Invoicing lead time is basically quite a simple KPI: If you sell tangible or intangible goods, you measure time from the goods issued or service provided to the invoice being sent.
Okay, so if it’s simple as that, then what do we need Process Analysis for? Well… There might just be solid business benefits in also finding out how much time passes until the sent invoices are in fact paid. And maybe even see if there are credit memos being issued.
Without Process Analysis, you do not easily see the combination of these factors:
From analyzing accounts payable processes, we have noticed that if you want to have your accounts receivables in as soon as possible, sending out the invoices as soon as humanly possible is not the optimal solution. For more details, see previous blog post and webinar on cash discount utilization. Almost all large companies have automated their AP processes as much as possible. They rely heavily on a three-way-matching: if what was ordered was delivered and invoiced accurately, the invoice is paid automatically without any human interaction.
Unfortunately, three-way-matching fails whenever the invoice reaches the system before the goods have been (or even can be) received. And not all incoming invoice handling system can even re-try the match on a later date, but a human interaction is needed, which takes time.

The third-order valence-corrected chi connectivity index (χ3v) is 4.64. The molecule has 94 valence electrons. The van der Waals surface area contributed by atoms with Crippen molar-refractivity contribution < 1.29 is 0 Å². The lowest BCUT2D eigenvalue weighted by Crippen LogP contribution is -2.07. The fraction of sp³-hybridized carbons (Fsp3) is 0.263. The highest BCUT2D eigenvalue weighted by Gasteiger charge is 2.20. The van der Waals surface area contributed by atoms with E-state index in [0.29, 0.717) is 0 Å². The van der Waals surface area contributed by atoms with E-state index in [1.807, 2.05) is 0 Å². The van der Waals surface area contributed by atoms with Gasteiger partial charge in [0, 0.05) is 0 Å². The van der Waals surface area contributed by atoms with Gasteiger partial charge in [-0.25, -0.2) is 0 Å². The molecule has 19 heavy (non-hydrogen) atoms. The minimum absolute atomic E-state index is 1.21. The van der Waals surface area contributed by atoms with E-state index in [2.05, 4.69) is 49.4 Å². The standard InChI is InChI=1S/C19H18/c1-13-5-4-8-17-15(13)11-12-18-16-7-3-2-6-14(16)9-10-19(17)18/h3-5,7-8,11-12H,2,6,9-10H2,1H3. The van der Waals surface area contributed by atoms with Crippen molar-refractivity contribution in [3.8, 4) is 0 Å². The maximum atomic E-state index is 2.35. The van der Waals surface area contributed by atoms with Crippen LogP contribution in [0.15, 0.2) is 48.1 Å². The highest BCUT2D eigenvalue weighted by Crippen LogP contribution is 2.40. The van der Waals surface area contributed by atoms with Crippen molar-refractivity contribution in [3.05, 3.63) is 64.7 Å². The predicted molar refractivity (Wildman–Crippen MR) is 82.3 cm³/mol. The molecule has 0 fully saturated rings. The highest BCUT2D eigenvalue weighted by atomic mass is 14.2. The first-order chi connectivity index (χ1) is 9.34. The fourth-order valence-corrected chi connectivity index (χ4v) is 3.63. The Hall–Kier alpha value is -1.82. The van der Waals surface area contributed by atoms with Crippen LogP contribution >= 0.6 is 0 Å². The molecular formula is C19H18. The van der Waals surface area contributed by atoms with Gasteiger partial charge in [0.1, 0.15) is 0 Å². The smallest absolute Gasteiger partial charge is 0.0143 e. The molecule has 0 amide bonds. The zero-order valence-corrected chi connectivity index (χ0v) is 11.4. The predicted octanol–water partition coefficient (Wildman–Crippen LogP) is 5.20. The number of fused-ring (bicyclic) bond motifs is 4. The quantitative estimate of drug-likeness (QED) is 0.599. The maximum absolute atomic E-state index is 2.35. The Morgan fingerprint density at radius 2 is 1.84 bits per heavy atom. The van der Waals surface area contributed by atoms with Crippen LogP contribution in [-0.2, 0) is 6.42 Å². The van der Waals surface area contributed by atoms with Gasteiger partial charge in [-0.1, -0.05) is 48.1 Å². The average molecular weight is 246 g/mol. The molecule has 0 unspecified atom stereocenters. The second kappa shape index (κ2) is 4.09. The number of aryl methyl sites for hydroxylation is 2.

When the business is not all about tangible products but also contains service, things will get more complicated.
We can take Caverion, a QPR customer, as a real-life example. Caverion is a building service company that noticed their cash flow was slowing down. By using QPR ProcessAnalyzer, it was found that the slowed cash flow was not due to diminishing sales, but because the invoices were kept in a pending state long after the actual delivery of the service. For this issue, QPR ProcessAnalyzer was a pivotal tool. It enabled Caverion to match their worktime reporting to the invoicing. The problem started sorting itself out after time from “Work Completion” and “Invoice Created” was monitored and reported. QPR ProcessAnalyzer could tell the problematic cases easily.
Analysis of commonalities between late cases resulted then in new reports where timelines of hour entries made by the employees were monitored on a weekly basis. From this effort, work time entry accuracy was improved.
Of course, things do not need to end here. We could take the historical process data, enable machine learning and start predicting if a case is likely to create delays in the invoicing stage. We could prevent most of the problematic cases even from emerging and thus minimize the total number of problematic cases. This way, problems could be solved before they become monetary issues.
To learn more about invoicing lead time, check out our webinar below.